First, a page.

I don’t know what to say about this. It is a screenshot I captured from a YouTube video a few years ago. It is the Diaz brothers in a Sai fight. Seriously. I don’t know why I would need to explain why that is awesome. It’s the Diaz brothers in a Sai fight, “Street Fighter style” which Nate tells the camera means best of three. Screw that guy from the beer commercials: the Diaz brothers are the world’s most interesting men.

4. Nick Diaz and the original post fight brawl

Not to be confused with Nashville which Jason “Mayhem” Miller is determined to make sure no one ever forgets. This one went down in Hawaii after K.J. Noons spanked Yves Edwards in under a minute. Diaz, a Noons victim the year before, was looking for a rematch that Noons was loath to grant him. I described the melee for Total MMA (the web page, not the book):

Diaz hit the cage in pure heel mode. Noons was fresh off the best win of his career and in front of his home fans. When he flashed the double finger salute to Noons, things got a little out of hand. Even KJ’s old man got into the action. “I’m kind of disappointed that those antics overshadowed a great athlete like Yves Edwards,” Noons said after the fight. “You train so hard for a title fight and then you’ve got this low class person coming in and talking trash.”

When the dust settled, Elite XC had just hyped a new main event match.Diaz is the kind of fighter that draws a natural reaction, with a painted on sneer and a bad attitude. Noons is like the prototypical 70’s wrestling babyface. He’s probably got a great dropkick to go along with that pretty right hand. It’s the perfect matchup. So, of course, the MMA media hated it. Diaz interrupted one of those shows of mutual respect hardcore fans find so loveable and regular fans turn the channel on. It just kind of underscores an ever pertinent point: if MMA writers ran MMA companies, MMA companies would be run out of business. Heated feuds draw money.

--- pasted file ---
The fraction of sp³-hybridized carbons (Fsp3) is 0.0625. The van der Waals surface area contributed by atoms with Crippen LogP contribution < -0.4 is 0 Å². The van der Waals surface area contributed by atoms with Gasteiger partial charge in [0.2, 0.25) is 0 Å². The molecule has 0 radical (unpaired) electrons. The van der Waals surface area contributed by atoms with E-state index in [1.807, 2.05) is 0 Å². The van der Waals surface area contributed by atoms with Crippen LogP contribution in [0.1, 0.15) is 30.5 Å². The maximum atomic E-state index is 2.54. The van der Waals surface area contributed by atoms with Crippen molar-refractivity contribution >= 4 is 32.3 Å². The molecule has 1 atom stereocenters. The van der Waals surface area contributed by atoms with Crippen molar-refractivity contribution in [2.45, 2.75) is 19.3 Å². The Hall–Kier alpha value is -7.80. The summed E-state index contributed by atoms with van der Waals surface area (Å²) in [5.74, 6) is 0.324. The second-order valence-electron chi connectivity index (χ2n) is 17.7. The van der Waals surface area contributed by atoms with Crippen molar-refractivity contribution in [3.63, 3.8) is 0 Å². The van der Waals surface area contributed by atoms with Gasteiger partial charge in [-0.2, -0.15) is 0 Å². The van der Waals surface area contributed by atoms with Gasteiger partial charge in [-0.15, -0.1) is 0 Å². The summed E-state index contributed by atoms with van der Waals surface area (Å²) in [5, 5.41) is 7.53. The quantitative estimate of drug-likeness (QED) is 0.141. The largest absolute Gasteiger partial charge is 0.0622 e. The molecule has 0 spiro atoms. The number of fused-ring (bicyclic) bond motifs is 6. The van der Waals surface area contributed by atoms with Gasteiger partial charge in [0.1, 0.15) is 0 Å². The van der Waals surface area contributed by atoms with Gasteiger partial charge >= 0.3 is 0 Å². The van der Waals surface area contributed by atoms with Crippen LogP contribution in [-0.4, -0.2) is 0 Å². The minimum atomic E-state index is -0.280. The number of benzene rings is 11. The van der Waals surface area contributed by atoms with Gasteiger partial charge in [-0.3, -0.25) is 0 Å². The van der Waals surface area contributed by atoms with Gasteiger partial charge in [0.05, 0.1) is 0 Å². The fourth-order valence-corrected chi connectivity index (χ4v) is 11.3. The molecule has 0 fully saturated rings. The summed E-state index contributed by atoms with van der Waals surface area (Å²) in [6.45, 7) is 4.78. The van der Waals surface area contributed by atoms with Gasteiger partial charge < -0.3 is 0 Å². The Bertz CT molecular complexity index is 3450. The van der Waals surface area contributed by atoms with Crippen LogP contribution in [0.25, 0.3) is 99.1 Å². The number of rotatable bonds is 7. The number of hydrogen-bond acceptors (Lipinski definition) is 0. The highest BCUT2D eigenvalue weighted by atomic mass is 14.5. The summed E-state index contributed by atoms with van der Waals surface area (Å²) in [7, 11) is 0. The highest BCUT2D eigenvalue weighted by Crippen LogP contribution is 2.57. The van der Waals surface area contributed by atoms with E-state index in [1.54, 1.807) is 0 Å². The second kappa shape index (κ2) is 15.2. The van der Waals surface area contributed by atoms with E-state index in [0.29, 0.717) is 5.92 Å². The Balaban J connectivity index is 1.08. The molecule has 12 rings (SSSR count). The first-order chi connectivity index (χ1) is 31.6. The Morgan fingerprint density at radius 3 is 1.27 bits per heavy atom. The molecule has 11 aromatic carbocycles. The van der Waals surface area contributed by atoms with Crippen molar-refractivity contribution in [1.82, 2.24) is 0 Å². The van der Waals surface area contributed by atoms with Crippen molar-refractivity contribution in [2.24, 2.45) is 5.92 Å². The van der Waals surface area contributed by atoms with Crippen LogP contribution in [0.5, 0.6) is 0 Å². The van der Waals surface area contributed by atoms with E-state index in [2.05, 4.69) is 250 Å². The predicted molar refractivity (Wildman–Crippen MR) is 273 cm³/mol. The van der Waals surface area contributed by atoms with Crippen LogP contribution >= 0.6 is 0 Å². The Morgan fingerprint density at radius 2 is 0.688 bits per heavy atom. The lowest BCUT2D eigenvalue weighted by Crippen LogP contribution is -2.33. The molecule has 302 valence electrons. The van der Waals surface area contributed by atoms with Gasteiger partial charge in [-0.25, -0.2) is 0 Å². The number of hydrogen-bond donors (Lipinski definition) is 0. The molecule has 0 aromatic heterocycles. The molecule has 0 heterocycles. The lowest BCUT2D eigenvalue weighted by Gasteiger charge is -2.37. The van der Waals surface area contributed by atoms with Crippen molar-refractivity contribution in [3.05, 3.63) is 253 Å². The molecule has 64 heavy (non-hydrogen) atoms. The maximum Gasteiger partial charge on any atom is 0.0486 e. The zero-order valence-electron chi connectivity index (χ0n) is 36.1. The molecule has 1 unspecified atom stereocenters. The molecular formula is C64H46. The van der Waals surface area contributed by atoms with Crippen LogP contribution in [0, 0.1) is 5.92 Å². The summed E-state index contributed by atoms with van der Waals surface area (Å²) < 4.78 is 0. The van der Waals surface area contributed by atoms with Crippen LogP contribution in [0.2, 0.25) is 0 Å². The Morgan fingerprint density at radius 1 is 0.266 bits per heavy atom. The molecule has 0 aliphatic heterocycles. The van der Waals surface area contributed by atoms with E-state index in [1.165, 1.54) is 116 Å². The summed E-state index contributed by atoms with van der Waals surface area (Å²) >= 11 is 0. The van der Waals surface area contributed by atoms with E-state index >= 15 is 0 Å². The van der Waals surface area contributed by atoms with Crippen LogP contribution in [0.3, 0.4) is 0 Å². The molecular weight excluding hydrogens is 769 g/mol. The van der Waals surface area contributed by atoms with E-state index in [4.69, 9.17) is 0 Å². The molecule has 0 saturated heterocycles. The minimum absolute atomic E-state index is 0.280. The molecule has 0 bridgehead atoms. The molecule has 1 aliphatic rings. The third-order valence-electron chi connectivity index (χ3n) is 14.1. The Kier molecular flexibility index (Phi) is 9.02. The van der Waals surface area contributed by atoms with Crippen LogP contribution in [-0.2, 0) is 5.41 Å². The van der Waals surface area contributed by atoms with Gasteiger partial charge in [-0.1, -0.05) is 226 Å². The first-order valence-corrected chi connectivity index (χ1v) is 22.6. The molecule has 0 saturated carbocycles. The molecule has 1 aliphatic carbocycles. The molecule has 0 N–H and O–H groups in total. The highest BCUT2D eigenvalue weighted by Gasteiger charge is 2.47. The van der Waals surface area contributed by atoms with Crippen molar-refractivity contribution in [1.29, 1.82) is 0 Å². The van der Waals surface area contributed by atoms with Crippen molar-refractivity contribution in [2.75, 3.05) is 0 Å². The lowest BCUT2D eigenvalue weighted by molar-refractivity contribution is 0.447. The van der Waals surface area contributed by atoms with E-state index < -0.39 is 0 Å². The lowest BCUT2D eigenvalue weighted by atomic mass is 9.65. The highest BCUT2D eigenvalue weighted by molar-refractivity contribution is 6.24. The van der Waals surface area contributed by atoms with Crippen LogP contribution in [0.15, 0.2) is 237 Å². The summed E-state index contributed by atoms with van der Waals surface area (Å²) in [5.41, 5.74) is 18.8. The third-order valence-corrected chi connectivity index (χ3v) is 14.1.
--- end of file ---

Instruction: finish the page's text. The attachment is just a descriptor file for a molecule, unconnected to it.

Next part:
3. Nick Diaz Shoots Frank Shamrock the bird

In his first run as an MMA champion, Frank Shamrock was the best fighter in the world. In his second run, years later for Strikeforce, Shamrock had to settle for being the best fight promoter in the game. He worked wonders building interest for fights with Phil Baroni and Cung Le. Diaz was no different. He just had to show up and be Nick Diaz: Shamrock would take care of the rest. The fight was a one sided beatdown. The build though? That was a thing of beauty.

2. Nick Diaz versus Scott Smith

Scott Smith is a perfectly serviceable fighter. He has good power, a great heart, and will give his all every time. But no one has ever mistaken Scott Smith for a great fighter. Nick Diaz showed the world the difference between good and great by dismantling Smith in St. Louis.

1. The Brawl to top them All

Some people hated this, calling it a dark mark in MMA history. But a Gus Johnson reminded us all that these things, well, sometimes they happen. Jason Miller came into the cage after Jake Shields beat up an aging Dan Henderson to demand a repeat of a fight that put Chicago to sleep months earlier. He got a fight, just not the one he was asking for. Now Miller wants Diaz, who as you can see, had no problem with throwing hands with the Bully Beatdown host in the Strikeforce cage. Time will tell if the two men will ever do battle. I certainly hope so. Something good has to come out of that mess in Nashville.

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Jonathan Snowden
Jonathan Snowden

Combat Sports Historian. The Ringer. "Shamrock: The World's Most Dangerous Man" is available worldwide.